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Green foundation urged for recovery

By PRIME SARMIENTO in Hong Kong | CHINA DAILY | Updated: 2022-09-01 09:29
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Indonesian Environment and Forestry Minister Siti Nurbaya Bakar speaks during the G20 Joint Environment and Climate Ministers' Meeting in Nusa Dua, Bali, Indonesia, Aug 31, 2022. [Photo/Agencies]

Efforts to counter climate change must be built into plans for a global economic recovery from the pandemic, Indonesia's environment chief said in urging countries in the G20 to promote "environmental multilateralism".

Indonesia holds the 2022 presidency of the grouping, which brings together the 20 major developed and developing economies.

Indonesian Environment Minister Siti Nurbaya Bakar, who chaired the Joint Environment and Climate Ministers' Meeting held on Wednesday, said environmental multilateralism "is the only mechanism where all countries, regardless of their size and wealth, stand on equal footing and equal treatment".

The meeting, being held in Bali, was expected to produce a joint agreement later on Wednesday on three priority issues: sustainable recovery, land-based and ocean-based climate action, and resource mobilization. These actions are in line with the G20 countries' commitment to reduce emissions and prevent a 1.5 C rise in global temperatures as stated in the Paris Agreement.

A joint agreement would be welcomed by environmentalists, who say recent natural disasters like the massive flooding in Pakistan and the heat waves that have gripped many regions attest to the urgent need for climate action.

"Climate change is no longer just an environmental issue but a human security issue," said Serina Abdul Rahman, a lecturer in the Department of Southeast Asian Studies at the National University of Singapore. She said the pandemic has shown "that the way we lived before is unsustainable in many ways".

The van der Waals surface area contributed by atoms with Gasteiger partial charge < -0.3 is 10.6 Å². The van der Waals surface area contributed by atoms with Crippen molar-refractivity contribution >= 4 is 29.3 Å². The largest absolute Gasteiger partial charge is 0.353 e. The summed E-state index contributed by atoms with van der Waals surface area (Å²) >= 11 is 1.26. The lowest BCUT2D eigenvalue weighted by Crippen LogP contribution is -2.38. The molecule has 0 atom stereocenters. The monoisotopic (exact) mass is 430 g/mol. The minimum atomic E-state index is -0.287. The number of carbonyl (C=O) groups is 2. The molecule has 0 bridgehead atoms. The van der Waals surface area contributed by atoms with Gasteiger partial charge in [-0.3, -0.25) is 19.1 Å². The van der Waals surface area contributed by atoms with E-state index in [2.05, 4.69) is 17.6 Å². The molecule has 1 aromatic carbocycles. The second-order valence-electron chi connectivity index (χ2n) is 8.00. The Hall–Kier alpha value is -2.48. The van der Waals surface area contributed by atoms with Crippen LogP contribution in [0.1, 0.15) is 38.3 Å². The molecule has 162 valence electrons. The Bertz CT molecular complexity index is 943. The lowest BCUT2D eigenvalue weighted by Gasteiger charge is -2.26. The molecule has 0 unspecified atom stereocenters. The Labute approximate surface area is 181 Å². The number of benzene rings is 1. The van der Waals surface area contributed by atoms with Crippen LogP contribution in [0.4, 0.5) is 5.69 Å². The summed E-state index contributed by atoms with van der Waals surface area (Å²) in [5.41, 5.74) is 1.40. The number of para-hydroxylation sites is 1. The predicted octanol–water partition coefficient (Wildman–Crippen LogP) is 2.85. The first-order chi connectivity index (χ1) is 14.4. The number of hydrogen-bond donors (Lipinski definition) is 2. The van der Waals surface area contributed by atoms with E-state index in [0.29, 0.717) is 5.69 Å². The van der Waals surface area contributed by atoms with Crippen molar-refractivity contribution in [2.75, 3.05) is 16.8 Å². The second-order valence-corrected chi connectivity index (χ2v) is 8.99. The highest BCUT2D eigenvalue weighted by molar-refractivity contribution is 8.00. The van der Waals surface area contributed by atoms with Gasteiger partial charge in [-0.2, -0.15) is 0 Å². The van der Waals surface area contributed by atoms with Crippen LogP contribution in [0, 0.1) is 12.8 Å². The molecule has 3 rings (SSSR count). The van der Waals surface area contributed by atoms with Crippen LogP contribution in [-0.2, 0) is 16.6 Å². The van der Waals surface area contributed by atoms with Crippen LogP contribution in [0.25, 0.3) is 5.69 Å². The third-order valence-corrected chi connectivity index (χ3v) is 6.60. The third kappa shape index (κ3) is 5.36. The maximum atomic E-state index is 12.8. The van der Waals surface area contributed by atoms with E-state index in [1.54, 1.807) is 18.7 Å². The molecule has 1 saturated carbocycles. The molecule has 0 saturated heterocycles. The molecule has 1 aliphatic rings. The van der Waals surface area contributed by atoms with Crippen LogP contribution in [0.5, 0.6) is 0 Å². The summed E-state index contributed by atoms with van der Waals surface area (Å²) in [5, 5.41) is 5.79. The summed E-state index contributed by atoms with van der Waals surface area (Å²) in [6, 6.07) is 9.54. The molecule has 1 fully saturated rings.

Serina called for social justice, with industrialized countries helping developing nations to reduce emissions.

Inequity highlighted

"This is in return for the many centuries of resource extraction (and damage) in the Global South by the northern, first world nations, as well as the inequity in GHG emissions between the developed and the developing worlds," she said, referring to greenhouse gas emissions.

For Renato Redentor Constantino, executive director of the Institute for Climate and Sustainable Cities in Manila, it is time for the G20 economies to stop measuring progress through the "sole yardstick of GDP and productivity". He said they have to "aggressively reach out" to the most vulnerable countries and move toward global decarbonization.

Helena Varkkey, associate professor at the Department of International and Strategic Studies at the University of Malaya in Kuala Lumpur, said most G20 countries are also big carbon emitters. She said the grouping can serve as a platform to devise strategies for an equitable and inclusive low-carbon transition.

"As a grouping defined by economic might, it is especially important for these economies to lead the way in redefining development and progress in terms that go beyond economic consideration," Varkkey said.

She said G20 economies can use their influence in global trade, via their huge markets and robust trade links with almost all other countries, to promote fair trade and green supply chains.

Serina said G20 leaders must acknowledge how climate change has affected local communities. Any climate policy has to include local input and knowledge and must go beyond carbon credit programs and pledges to cut emissions, the Singapore-based academic said.

Serina said climate action is "very urgent" as extreme weather events have been harming fisheries and farming communities.

"The unparalleled drought and floods across the world are clear evidence of the climatic turmoil and change that we are going through," she said. "Steps needed to be taken a century ago-but it is never too late to take action now to minimize (climate change's) impact on the poor."

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